Man finds working 30-year-old Apple computer in his parents’ attic
New Yorker unearths old games and even a letter written to him by his father.
A man from New York has found an old Apple computer thought to be 30 years old in his parents’ attic in working order.
John Pfaff, a professor at Fordham University School of Law, was shocked to discover his Apple IIe computer gathering dust in his parents’ attic, but was more surprised to find that it still worked after several decades of neglect.
This game... never got past the first level despite HOURS of (pre-internet cheating) trying.— John Pfaff (@JohnFPfaff) February 17, 2019
Now w the web, I have a shot.
The music, tho. That classic Apple IIe music. pic.twitter.com/ebeXNzoCs2
Mr Pfaff told Twitter that he felt 10 years old again after loading up old game disks and being sent down memory lane.
“My kids thought things were insanely retro when my wife and I played NES Super Mario on the oldest’s Switch,” he said.
“Tomorrow morning their definition of retro is going to shift significantly.”
Among the video games the professor revealed are Neuromancer and Olympic Decathlon, as well as Adventureland, which resumed where he left the game as a child three decades previous.
The professor unearthed a letter written to him from his dad dating back to 1986.
“My dad passed away almost exactly a year ago,” he said. “It’s amazing to come across something so ‘ordinary’ from him.”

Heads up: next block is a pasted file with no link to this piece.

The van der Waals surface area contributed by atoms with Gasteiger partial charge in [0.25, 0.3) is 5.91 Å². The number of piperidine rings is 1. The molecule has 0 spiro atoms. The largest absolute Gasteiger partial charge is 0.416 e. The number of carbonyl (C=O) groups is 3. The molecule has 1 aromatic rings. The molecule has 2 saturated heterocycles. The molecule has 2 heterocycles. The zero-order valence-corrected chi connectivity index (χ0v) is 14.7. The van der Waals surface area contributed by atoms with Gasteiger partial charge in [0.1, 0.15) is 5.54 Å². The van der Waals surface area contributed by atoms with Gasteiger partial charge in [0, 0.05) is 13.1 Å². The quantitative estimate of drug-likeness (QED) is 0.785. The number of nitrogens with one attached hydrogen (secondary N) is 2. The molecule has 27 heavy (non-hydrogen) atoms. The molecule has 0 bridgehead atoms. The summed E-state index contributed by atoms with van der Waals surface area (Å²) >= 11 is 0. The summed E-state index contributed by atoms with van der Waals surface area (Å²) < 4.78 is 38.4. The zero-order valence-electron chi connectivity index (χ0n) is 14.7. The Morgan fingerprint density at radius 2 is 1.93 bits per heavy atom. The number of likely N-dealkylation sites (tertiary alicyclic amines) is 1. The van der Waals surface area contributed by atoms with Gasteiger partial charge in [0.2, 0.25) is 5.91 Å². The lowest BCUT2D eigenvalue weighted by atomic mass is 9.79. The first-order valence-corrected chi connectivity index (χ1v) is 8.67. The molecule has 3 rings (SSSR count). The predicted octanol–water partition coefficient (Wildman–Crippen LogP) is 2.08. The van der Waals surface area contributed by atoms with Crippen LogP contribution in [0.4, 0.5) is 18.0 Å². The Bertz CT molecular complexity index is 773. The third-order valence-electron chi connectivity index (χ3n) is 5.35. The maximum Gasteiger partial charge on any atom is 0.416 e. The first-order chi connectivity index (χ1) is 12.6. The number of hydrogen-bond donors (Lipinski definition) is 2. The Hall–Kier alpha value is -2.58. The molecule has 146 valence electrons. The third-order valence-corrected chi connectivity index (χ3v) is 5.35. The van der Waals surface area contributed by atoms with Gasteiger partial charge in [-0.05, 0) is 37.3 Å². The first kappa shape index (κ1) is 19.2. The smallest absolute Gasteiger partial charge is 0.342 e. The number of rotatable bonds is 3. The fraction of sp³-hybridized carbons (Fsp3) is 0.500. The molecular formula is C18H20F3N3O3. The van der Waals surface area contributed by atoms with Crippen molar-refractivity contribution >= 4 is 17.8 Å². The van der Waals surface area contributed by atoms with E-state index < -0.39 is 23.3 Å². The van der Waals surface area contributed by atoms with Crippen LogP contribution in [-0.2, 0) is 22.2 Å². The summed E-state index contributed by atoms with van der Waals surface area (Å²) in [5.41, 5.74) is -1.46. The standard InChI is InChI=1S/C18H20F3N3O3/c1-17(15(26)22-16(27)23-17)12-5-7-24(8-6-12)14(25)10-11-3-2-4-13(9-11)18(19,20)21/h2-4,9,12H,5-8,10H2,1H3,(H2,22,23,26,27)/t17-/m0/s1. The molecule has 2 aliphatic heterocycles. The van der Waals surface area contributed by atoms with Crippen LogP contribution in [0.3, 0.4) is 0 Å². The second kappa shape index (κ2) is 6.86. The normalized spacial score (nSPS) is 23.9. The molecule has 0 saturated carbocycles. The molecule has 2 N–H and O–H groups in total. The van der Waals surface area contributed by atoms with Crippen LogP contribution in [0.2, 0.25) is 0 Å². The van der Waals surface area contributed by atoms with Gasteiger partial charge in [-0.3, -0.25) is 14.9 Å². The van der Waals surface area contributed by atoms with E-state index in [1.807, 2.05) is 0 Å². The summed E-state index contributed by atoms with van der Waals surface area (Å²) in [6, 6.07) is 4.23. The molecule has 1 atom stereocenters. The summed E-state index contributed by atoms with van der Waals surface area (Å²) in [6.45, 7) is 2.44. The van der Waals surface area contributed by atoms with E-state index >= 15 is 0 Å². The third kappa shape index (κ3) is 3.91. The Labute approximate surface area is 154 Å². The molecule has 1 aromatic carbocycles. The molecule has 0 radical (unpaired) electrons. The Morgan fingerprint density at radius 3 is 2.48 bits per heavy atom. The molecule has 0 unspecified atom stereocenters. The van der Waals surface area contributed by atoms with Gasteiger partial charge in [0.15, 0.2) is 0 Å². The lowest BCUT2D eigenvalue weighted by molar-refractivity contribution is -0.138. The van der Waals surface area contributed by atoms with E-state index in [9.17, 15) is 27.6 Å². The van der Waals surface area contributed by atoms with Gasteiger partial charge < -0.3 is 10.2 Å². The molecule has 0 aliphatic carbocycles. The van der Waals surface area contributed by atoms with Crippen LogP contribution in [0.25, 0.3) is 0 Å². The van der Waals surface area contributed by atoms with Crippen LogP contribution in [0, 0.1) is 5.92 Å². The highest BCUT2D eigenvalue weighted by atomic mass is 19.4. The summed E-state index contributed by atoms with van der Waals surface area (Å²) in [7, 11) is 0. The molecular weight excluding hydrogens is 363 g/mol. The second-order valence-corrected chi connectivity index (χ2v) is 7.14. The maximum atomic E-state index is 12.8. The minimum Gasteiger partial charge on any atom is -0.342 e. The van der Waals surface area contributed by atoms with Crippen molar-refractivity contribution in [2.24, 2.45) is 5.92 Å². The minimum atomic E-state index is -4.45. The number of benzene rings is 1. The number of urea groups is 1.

This is tricky, because three decades later I can’t quite remember where I left off this round of Adventureland. pic.twitter.com/Eoj7EqkHtb— John Pfaff (@JohnFPfaff) February 17, 2019
The stash also included back-up floppy disks of his father’s, long before the days of iCloud storage many are accustomed to today.
The Apple IIe was the third model in the Apple II series of computers, introduced in 1983 before it was discontinued in November 1993. The “e” in the name stood for enhanced, marking the arrival of some features being built into the machine, as opposed to making them available as upgrades or add-ons with previous machines.
Mr Pfaff’s discovery has garnered thousands of likes on Twitter. He said he fittingly photographed the machine using a more recent Apple product, the iPhone.